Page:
By Aldous Leonard Huxley
18 de maio de 2002
A SQUAT grey building of only thirty-four stories. Over the main entrance the
words, CENTRAL LONDON HATCHERY AND CONDITIONING CENTRE,
and, in a shield, the World State’s motto, COMMUNITY, IDENTITY, STABILITY.
The enormous room on the ground ﬂoor faced towards the north. Cold for
all the summer beyond the panes, for all the tropical heat of the roomitself,
a harsh thin light glared through the windows, hungrily seeking some draped
lay ﬁgure, some pallid shape of academic goose-ﬂesh, but ﬁnding only the glass
and nickel and bleakly shining porcelain of a laboratory. Wintriness responded
to wintriness. The overalls of the workers were white, their hands gloved with
a pale corpse-coloured rubber. The light was frozen, dead, a ghost. Onlyfrom
the yellow barrels of the microscopes did it borrow a certain rich and living
substance, lying along the polished tubes like butter, streak after luscious streak
in long recession down the work tables.
“And this,” said the Director opening the door, “is the Fertilizing Room.”
Bent over their instruments, three hundred Fertilizers were plunged, as the Director of Hatcheries andConditioning entered the room, in the scarcely breathing silence, the absent-minded, soliloquizing hum or whistle, of absorbed
concentration. A troop of newly arrived students, very young, pink and callow,
followed nervously, rather abjectly, at the Director’s heels. Each of them carried
a notebook, in which, whenever the great man spoke, he desperately scribbled.
Straight from the horse’s mouth. It wasa rare privilege. The D. H. C. for Central
London always made a point of personally conducting his new students round
the various departments.
“Just to give you a general idea,” he would explain to them. For of course some
sort of general idea they must have, if they were to do their work intelligentlythough as little of one, if they were to be good and happy members of society, as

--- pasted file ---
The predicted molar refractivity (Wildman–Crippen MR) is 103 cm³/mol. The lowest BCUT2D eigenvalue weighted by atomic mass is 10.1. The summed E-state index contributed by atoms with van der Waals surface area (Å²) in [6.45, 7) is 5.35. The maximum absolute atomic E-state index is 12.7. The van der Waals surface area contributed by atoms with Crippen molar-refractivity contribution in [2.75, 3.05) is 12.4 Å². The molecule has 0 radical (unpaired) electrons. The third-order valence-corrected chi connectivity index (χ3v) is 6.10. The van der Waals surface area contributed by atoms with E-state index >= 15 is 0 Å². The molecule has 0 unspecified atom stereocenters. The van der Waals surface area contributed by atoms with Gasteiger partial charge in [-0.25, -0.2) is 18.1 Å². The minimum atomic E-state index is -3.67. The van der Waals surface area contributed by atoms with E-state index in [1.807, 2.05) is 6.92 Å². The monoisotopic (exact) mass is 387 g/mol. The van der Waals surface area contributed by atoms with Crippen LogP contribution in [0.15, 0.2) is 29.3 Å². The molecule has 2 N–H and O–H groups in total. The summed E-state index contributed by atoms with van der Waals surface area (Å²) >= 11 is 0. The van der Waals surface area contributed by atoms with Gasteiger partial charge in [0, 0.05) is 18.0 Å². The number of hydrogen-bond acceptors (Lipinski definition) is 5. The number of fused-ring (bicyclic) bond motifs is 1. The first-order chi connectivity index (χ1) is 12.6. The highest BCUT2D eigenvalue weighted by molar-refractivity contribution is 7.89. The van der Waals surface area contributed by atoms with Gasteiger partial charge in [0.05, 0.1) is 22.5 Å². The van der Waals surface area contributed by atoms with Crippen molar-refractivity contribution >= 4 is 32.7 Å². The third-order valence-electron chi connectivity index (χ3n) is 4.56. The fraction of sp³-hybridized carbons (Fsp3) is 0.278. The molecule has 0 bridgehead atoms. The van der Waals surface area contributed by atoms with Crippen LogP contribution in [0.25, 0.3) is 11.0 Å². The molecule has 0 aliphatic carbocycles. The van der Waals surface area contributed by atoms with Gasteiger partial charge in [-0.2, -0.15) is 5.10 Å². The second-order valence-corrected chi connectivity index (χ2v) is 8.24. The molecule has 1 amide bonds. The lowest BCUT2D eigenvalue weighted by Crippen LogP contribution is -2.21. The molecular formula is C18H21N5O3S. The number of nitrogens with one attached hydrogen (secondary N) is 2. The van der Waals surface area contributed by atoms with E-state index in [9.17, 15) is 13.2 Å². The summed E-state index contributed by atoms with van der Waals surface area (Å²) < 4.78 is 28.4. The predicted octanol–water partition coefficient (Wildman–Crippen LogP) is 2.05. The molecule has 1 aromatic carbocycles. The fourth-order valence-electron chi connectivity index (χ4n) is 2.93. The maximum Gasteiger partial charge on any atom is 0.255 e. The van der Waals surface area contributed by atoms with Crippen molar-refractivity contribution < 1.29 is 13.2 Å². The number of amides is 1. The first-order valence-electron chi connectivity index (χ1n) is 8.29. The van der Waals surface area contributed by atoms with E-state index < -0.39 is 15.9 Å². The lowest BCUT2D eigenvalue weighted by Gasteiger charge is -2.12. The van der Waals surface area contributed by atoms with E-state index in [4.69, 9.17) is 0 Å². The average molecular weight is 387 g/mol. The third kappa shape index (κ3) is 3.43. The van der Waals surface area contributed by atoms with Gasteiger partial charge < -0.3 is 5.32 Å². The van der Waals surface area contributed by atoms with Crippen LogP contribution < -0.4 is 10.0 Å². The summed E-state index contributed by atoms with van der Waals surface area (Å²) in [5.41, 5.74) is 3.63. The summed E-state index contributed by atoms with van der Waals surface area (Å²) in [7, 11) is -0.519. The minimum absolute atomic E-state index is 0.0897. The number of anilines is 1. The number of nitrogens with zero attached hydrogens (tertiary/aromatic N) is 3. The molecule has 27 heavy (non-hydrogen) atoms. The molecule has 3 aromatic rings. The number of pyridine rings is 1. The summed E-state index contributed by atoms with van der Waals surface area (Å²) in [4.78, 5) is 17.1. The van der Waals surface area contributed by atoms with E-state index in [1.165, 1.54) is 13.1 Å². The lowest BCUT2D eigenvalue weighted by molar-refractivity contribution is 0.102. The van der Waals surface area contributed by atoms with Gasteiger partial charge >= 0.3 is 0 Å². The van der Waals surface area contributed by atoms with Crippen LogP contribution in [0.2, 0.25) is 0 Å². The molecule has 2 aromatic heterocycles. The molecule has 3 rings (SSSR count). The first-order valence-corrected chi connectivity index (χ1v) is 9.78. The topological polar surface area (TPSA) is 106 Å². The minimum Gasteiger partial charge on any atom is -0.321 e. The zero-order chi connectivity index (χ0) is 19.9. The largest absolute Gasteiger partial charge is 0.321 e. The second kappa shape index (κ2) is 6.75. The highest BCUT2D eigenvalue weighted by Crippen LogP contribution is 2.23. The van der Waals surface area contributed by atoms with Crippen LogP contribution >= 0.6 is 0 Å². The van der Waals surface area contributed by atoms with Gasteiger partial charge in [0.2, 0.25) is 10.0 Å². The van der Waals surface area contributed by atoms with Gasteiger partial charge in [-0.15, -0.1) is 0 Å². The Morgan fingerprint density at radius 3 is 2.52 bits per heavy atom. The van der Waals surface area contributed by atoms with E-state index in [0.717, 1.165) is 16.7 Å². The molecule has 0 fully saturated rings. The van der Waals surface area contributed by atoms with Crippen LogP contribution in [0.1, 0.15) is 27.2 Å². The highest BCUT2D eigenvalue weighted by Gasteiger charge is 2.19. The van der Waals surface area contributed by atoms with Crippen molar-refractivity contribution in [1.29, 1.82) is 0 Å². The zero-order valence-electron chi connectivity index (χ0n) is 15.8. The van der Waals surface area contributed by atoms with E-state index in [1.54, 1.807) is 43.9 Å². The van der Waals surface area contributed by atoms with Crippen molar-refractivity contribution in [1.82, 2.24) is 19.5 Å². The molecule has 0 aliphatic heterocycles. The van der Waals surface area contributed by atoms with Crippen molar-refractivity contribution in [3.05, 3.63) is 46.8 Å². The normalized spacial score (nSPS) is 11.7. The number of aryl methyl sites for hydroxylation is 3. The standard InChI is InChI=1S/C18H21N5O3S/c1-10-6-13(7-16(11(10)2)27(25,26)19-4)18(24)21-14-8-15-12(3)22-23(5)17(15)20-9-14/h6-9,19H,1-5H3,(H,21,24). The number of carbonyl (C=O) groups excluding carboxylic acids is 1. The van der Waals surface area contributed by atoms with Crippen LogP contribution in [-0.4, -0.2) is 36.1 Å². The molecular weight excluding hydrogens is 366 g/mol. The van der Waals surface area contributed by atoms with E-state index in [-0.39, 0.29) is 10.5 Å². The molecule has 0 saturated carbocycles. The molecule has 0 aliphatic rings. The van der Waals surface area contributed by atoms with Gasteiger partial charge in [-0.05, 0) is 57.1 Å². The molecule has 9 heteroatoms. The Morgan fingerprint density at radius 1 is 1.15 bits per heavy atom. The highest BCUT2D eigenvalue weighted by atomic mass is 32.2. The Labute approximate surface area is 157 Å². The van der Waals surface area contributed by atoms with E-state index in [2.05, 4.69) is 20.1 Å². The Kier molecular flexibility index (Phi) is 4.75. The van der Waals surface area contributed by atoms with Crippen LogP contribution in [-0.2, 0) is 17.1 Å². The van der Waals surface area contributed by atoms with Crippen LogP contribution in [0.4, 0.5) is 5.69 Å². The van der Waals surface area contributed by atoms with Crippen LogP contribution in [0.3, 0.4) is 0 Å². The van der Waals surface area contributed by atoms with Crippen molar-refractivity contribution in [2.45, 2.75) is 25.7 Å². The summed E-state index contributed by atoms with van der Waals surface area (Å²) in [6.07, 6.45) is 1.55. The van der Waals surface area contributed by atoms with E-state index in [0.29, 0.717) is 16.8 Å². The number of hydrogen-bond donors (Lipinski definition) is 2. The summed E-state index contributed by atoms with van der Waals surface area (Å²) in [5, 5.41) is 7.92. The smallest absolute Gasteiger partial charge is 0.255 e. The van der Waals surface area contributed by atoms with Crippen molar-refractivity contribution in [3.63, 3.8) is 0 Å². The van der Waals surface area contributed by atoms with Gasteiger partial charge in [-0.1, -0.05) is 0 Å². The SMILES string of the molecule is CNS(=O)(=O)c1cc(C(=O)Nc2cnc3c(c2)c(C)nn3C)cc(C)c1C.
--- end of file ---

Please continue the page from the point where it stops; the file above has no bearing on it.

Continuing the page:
possible.For particulars, as every one knows, make for virture and happiness;
generalities are intellectually necessary evils. Not philosophers but fretsawyers
and stamp collectors compose the backbone of society.
“To-morrow,” he would add, smiling at them with a slightly menacing geniality,
“you’ll be settling down to serious work. You won’t have time for generalities.
Meanwhile, it was a privilege. Straight from the horse’s mouth into the notebook. The boys scribbled like mad.
Tall and rather thin but upright, the Director advanced into the room. He had a
long chin and big rather prominent teeth, just covered, when he was not talking,
by his full, ﬂoridly curved lips. Old, young? Thirty? Fifty? Fifty-ﬁve? It was
hard to say. And anyhow the questiondidn’t arise; in this year of stability, A. F.
632, it didn’t occur to you to ask it.
“I shall begin at the beginning,” said the D.H.C. and the more zealous students
recorded his intention in their notebooks: Begin at the beginning. “These,”
he waved his hand, “are the incubators.” And opening an insulated door he
showed them racks upon racks of numbered test-tubes. “The week’s supply
of ova.Kept,” he explained, “at blood heat; whereas the male gametes,” and
here he opened another door, “they have to be kept at thirty- ﬁve instead of
thirty-seven. Full blood heat sterilizes.” Rams wrapped in theremogene beget
Still leaning against the incubators he gave them, while the pencils scurried illegibly across the pages, a brief description of the modern fertilizing process;...